First, a disclaimer. What follows is not research, academic or otherwise. It is a quick list and ideas I picked up from my work with Fujitsu Services, the things I did for Fullsix and what I have picked up now and then on the web and conversations with people who do customer support or manage customer support teams.
Second, beliefs. I believe that over thinking and over engineering is a common pitfall for companies. Small companies with only a few occasional support requests don’t need to apply all the ideas below. They simply need to focus on what matters most, understanding what is going on with the person on the other side and sharing with the team what is going on.
This being said, let’s move forward.
Every company needs a central location to store its documents, and where people can search to find the information they need. This is also where anyone doing customer support can double check information and if possible query for the status of an order for example.
This is more for the user’s side of things. The goal here is to let the user find what he needs and keep him from clicking that ”send email” button. Digital Ocean is a great example on this.
They provide Virtual Private Servers, and it is not easy to configure those. So they publish several tutorials for the most common problems and configurations. When the tutorials are not enough, the user can also publish a post on the Digital Ocean Community. This is where users help each other get things done.
These user communities are where we can find real community managers, not on Facebook pages.
Want to step up a bit? Start writing a blog. A good example here is the Sublime Text blog. The blog features news about the new version of the software, with a walkthrough of the new features when it’s relevant.
To make it even better, then have a newsletter called ”Sublime Text Tips” with tutorials and other useful information to make the best of this text editor. And if you take a look at their archives you will notice they manage it more like a blog than a newsletter.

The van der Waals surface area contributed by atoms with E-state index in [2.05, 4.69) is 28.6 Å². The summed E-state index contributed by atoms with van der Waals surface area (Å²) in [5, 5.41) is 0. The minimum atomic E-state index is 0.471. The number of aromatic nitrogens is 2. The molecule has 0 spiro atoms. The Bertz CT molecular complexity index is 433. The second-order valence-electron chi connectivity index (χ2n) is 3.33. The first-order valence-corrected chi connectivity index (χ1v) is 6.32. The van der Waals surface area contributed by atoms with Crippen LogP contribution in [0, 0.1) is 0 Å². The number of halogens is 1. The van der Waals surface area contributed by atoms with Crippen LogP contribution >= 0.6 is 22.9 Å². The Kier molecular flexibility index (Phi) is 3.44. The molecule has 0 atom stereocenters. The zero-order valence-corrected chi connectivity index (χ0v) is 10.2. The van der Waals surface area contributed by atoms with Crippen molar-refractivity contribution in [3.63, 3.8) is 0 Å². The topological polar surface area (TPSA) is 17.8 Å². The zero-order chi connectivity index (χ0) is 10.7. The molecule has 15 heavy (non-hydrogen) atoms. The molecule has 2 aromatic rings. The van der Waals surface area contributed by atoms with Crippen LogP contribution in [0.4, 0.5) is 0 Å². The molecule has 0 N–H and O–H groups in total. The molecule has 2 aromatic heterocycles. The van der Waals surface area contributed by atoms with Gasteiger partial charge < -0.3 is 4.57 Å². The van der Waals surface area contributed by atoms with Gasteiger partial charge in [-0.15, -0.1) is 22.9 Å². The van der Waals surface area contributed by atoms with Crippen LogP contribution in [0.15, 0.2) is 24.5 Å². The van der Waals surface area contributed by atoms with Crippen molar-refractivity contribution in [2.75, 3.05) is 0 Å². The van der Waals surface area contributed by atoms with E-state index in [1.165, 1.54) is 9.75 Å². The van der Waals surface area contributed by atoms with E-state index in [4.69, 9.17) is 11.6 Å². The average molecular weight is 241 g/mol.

This one here is pretty straightforward. Even when you have a good user community people will complain on your facebook page or through twitter. So you are going to need a way to be alerted on new comments or mentions to your brand / service.
One thing to keep in mind, the person who answers customer support doesn’t have to be your community manager. In fact, I have seen some brands link their Customer Support team with their facebook page using things like Desk.com to help make the community manager’s life easier and of course, answer their users in a more effective and efficient way.
How long do you take to answer a question and what can you do to make the process faster?
Back in Fujitsu I learned about the Lean Six Sigma methodology. The heart of it was quite simple, measure the process and its main indicators to find ways to improve, cutting down on wait time.
To do this you can categorize the questions asked, where people ask them (facebook, twitter, email) and what is done to give them a reply. This is going to help write ”canned responses” improve the internal knowledge base or can even be added to the blog or newsletter to avoid further repetitive enquiries.
Of course, if there is only one person handling customer service, you will hardly need an elaborate set up.
Header photo by Stavos.
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